Stone Fruits

Posted on July 12th, 2019

Summer is here and passing us by quickly so grab your baskets and gather all the seasonal stone fruits you can! You have heard people refer to some fruits as stone fruits, but do you know what they are? Stone fruit is a fruit with flesh or pulp enclosing a large stone. Some people even refer to stone fruits as a drupe. Did you know that sometimes the stones found in the fruit are mistaken for seeds, but that is not necessarily true because seeds are found inside the stones. The stones can also be referred to as pits. Pits are the part of a fruit that is usually thrown away.

The Different Types of Stone Fruits

When it comes to stone fruits, there are so many different kinds. These fruits typically grow on trees in Summer. They all range in different shapes, sizes, and taste.

Examples of stone fruits include:

●        Peaches

●       Nectarines

●        Plums

●        Lychees

●        Mangos

●        Apricots

●        Cherries

●        Pluot (plum-apricot hybrid)

How To Choose Ripe Stone Fruits

To know when the fruits are ready to be eaten, give peaches, plums, apricots, pluots, and nectarines a slight squeeze — they should be firm, but soft, without any big bruises or wrinkled skin. They should also smell sweet.

The color of some of these fruits help identify when they are ripe:

  • Lychees turn vibrant in color when they are ripe.
  • Apricots turn a deep orange-gold color rather than a pale orange or yellow color when they are ripe.
  • Mangoes, even though they can be eaten when they are green or slightly yellow in color, they tend to taste the sweetest when they are a mixer of red and yellow.
  • Cherries that are sour tend to come off the stem when they are ripe enough to be harvested, while sweet cherries are identified by taste tests and how vibrant their color is.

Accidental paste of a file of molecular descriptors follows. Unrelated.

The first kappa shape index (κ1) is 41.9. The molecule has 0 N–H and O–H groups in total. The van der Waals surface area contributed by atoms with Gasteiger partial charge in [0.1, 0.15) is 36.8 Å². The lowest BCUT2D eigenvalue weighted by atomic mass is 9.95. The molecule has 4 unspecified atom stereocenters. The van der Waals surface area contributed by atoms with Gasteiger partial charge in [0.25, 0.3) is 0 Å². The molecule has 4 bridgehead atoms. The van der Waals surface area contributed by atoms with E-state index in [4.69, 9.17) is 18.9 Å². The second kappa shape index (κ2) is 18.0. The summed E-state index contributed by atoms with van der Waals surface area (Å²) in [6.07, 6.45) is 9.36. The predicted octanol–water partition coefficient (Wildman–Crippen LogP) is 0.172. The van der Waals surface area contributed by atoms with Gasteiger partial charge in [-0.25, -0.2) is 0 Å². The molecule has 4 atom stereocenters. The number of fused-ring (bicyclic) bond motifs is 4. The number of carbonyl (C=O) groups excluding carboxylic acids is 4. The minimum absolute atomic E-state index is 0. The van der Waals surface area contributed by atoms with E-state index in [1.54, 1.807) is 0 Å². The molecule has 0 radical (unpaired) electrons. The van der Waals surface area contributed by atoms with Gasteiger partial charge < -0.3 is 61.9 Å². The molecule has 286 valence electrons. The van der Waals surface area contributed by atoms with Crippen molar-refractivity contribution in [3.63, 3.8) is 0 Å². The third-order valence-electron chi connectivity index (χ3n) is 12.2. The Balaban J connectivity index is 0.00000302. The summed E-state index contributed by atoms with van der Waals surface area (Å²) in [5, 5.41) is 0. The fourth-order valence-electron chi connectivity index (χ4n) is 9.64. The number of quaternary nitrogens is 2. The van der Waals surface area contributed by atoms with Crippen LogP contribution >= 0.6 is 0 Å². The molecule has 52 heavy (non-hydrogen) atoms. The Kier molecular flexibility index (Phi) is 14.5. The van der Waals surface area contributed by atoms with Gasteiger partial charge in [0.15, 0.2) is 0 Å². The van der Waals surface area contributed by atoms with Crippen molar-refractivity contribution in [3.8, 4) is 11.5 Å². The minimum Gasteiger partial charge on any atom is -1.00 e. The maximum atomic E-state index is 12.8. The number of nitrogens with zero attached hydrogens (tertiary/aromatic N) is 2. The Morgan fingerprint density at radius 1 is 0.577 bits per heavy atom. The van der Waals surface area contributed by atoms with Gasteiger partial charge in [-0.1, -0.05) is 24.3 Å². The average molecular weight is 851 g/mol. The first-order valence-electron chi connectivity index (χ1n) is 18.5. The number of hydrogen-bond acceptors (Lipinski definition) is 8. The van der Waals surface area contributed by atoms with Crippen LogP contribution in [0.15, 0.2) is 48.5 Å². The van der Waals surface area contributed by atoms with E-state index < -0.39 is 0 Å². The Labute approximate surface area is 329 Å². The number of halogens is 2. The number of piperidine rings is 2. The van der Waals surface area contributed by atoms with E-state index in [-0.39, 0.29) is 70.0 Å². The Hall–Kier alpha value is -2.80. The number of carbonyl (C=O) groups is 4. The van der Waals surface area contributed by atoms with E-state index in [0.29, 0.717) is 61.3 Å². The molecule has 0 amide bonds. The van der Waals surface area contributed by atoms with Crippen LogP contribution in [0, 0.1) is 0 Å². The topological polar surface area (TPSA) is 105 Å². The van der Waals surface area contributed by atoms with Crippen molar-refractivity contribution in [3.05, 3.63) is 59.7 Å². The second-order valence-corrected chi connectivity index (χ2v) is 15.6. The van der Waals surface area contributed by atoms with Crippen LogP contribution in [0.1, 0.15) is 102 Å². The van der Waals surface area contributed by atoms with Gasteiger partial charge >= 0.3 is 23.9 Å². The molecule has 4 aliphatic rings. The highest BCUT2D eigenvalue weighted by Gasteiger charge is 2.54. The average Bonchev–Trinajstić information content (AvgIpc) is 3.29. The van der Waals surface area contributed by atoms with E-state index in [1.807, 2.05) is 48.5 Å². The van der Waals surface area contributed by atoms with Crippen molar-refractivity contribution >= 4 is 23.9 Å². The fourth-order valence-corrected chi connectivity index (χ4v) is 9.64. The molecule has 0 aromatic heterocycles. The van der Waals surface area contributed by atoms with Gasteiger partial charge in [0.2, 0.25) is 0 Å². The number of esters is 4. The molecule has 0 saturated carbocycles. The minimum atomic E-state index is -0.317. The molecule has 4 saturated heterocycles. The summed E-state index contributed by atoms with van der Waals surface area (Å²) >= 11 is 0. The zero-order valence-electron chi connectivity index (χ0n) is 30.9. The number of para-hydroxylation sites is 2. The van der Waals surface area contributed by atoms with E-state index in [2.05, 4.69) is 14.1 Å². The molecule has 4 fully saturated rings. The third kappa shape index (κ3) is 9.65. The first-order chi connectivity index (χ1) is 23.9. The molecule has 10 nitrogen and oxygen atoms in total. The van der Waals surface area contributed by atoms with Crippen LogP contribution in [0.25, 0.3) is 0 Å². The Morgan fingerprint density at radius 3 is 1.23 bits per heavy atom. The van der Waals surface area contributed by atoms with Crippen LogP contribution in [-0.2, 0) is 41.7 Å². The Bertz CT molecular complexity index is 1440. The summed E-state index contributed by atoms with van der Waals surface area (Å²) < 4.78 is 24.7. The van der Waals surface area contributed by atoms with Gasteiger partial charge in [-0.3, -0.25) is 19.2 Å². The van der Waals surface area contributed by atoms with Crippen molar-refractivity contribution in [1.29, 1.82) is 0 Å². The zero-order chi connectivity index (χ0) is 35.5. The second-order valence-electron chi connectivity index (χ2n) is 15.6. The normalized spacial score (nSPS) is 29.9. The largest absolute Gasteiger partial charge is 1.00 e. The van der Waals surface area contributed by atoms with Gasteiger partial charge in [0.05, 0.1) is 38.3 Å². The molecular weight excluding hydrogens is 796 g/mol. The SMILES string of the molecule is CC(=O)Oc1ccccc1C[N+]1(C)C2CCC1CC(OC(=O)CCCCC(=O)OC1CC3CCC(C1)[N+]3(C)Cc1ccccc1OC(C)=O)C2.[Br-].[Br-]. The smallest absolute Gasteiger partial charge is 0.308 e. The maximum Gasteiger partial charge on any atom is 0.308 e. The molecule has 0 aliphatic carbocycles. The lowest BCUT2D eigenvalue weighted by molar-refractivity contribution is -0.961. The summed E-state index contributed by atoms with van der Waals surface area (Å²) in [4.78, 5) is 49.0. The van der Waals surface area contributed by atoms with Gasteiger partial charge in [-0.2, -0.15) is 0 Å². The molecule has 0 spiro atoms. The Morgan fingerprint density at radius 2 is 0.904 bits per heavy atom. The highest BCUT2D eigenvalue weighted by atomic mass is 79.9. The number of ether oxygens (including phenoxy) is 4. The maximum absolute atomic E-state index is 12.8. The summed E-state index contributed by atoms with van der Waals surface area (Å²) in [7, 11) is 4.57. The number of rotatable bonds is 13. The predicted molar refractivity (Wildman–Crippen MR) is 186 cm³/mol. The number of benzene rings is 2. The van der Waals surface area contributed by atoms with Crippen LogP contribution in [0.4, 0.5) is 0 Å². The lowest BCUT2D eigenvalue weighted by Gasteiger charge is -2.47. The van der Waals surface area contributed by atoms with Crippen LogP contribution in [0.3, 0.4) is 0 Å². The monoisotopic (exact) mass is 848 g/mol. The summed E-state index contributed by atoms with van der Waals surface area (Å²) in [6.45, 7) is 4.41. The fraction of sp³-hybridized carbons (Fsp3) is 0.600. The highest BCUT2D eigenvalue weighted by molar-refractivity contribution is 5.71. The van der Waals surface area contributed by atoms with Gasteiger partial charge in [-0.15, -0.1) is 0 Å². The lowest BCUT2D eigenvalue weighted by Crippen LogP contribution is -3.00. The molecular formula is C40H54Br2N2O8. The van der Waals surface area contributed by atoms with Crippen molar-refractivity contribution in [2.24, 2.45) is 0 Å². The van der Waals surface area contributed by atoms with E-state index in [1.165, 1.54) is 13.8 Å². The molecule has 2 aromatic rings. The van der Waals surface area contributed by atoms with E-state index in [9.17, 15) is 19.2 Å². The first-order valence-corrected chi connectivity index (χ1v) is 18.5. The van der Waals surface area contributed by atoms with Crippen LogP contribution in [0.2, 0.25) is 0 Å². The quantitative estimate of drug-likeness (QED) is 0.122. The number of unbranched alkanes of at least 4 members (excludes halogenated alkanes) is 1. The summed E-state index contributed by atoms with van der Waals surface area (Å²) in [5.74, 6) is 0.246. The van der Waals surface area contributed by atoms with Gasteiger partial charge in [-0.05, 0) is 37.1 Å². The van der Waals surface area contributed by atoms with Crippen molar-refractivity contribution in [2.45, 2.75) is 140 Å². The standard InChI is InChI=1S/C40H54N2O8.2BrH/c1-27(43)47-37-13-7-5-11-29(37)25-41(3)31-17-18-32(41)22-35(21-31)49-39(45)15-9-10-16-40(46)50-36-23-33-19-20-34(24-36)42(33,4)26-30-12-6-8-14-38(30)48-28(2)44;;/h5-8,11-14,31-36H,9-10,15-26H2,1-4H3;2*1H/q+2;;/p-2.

How To Store Stone Fruits

  • Nectarines ripen the quickest, with a shelf life of 1to 2 days in the fridge. If the fruit is not ripe yet, store on the kitchen counter at room temperature for 1 or 2 days. Placing the nectarines in a plastic bag may help speed up the process.
  • Ripe plums and peaches last about 3 to 5 days in the fridge. Be careful because extended time in the fridge will dehydrate the fruit, making the texture less appealing. Storing them in a plastic bag will also help extend their shelf life.
  • Apricots are similar to plums where they last 2 to 5 days in the fridge. Place them in a plastic bag to keep them fresh for longer by extending their shelf life.
  • Cherries last about 3 days when refrigerated with a plastic bag.
  • Mangoes can last about 5 to 7 days in the fridge. To extend the shelf life of fully ripe mangoes, place them in a plastic bag before placing them in the fridge.
  • Lychees are best stored in the fridge with a plastic bag. These fruits can last up to 2 weeks.

Make sure to wait to wash your stone fruit until right before you want to eat it since washing can speed up the ripening process.

Take Away

These fruits, whether you call them stone fruit or drupe, are great fruit options. There are so many different varieties in this family of fruits. These seasonal fruits taste the best during the summer. Knowing which fruits to pick and how to store them properly, one can enjoy these fruits the entire season. Reasor’s can help with all your fruit buying needs!

About the Blogger:

My name is Shanita Rob and I’m dietetic student/intern from the University of Oklahoma Health Sciences Center. I love to learn about new nutrition concepts and put them to use right away!

Additional Resources

Summer sweetness:  Getting the best shelf life of stone fruit:

https://www.agdaily.com/crops/summer-sweetness-shelf-life-of-stone-fruit/

Cherries, The Fruit That Eases Your Aches And Pains”

https://greenblender.com/smoothies/3561/cherries-the-fruit-that-eases-your-aches-and-pains

Stone Fruit 101

https://thepioneerwoman.com/food-and-friends/stone-fruit-101/

Spectacular Stone Fruits

https://foodandnutrition.org/may-june-2015/spectacular-stone-fruits/

Harvesting and Storage

http://www.fao.org/3/AC681E/ac681e0a.htm

 

DISCLAIMER: Information included does not constitute medical advice and should only be used as a general recommendation for a healthy diet. Reasor’s Registered Dietitian’s opinions and recommendations are of their own; they are not paid to endorse any products.